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N2 - Background: Faecal immunochemical tests for haemoglobin have been recommended to assist in assessment of patients presenting in primary care with lower bowel symptoms. The aim was to assess if, and which, additional variables might enhance this use of faecal immunochemical tests.Methods: Faecal immunochemical test analysis has been a NHS Tayside investigation since December 2015. During the first year, 993 patients attending colonoscopy were invited to complete a detailed questionnaire on demographic background, symptoms, smoking status, alcohol use, dietary fibre, red and processed meat intake, physical activity, sitting time, dietary supplement use, family history of colorectal cancer, adenoma, inflammatory bowel disease and diabetes. Significant bowel disease was classified as colorectal cancer, advanced adenoma or inflammatory bowel disease.Results: A total of 470 (47.3%) invitees agreed to complete the questionnaire and 408 (41.1%) did. Unadjusted odds ratios for the presence of significant bowel disease compared with undetectable faecal haemoglobin increased with increasing faecal haemoglobin and for faecal haemoglobin 10–49, 50–199, 200–399 and ⩾400 μg Hb/g faeces were 0.95 (95% CI: 0.16–5.63), 2.47 (0.55–1.03), 6.30 (1.08–36.65) and 18.90 (4.22–84.62), respectively. Rectal bleeding and family history of polyps were the only other variables with statistically significant (P < 0.05) odds ratios greater than 1.00, being 1.88 (1.13–3.17) and 2.93 (1.23–6.95), respectively. Odds ratios adjusted for all other variables showed similar associations, but only faecal haemoglobin and family history of polyps had significant associations.Conclusions: Faecal haemoglobin is the most important factor to be considered when deciding which patients presenting in primary care with lower bowel symptoms would benefit most from referral for colonoscopy.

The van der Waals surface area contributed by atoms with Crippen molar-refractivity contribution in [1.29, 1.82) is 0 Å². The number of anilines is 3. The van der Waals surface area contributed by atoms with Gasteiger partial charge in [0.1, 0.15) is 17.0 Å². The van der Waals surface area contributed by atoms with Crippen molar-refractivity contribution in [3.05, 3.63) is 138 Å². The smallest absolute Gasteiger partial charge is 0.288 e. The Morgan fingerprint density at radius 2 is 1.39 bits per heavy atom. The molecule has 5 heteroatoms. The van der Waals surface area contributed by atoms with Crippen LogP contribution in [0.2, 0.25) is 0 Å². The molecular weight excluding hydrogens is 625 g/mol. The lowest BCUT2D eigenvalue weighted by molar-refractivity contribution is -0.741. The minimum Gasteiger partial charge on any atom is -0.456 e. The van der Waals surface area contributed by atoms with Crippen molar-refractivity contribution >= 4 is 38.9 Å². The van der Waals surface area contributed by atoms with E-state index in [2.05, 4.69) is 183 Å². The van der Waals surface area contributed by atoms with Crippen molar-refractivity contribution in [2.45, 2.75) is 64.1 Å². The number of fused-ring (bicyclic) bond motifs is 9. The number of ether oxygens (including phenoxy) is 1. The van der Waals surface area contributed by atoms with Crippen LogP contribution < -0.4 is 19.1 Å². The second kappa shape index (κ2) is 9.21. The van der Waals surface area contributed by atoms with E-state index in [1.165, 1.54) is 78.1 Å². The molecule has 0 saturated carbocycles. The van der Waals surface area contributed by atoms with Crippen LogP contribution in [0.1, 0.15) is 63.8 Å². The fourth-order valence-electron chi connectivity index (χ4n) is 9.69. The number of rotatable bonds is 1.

AB - Background: Faecal immunochemical tests for haemoglobin have been recommended to assist in assessment of patients presenting in primary care with lower bowel symptoms. The aim was to assess if, and which, additional variables might enhance this use of faecal immunochemical tests.Methods: Faecal immunochemical test analysis has been a NHS Tayside investigation since December 2015. During the first year, 993 patients attending colonoscopy were invited to complete a detailed questionnaire on demographic background, symptoms, smoking status, alcohol use, dietary fibre, red and processed meat intake, physical activity, sitting time, dietary supplement use, family history of colorectal cancer, adenoma, inflammatory bowel disease and diabetes. Significant bowel disease was classified as colorectal cancer, advanced adenoma or inflammatory bowel disease.Results: A total of 470 (47.3%) invitees agreed to complete the questionnaire and 408 (41.1%) did. Unadjusted odds ratios for the presence of significant bowel disease compared with undetectable faecal haemoglobin increased with increasing faecal haemoglobin and for faecal haemoglobin 10–49, 50–199, 200–399 and ⩾400 μg Hb/g faeces were 0.95 (95% CI: 0.16–5.63), 2.47 (0.55–1.03), 6.30 (1.08–36.65) and 18.90 (4.22–84.62), respectively. Rectal bleeding and family history of polyps were the only other variables with statistically significant (P < 0.05) odds ratios greater than 1.00, being 1.88 (1.13–3.17) and 2.93 (1.23–6.95), respectively. Odds ratios adjusted for all other variables showed similar associations, but only faecal haemoglobin and family history of polyps had significant associations.Conclusions: Faecal haemoglobin is the most important factor to be considered when deciding which patients presenting in primary care with lower bowel symptoms would benefit most from referral for colonoscopy.

KW - Bowel disease

KW - colorectal disease

KW - faecal biomarkers

KW - faecal haemoglobin

KW - faecal immunochemical test

KW - primary care

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JO - Annals of Clinical Biochemistry

JF - Annals of Clinical Biochemistry

SN - 0004-5632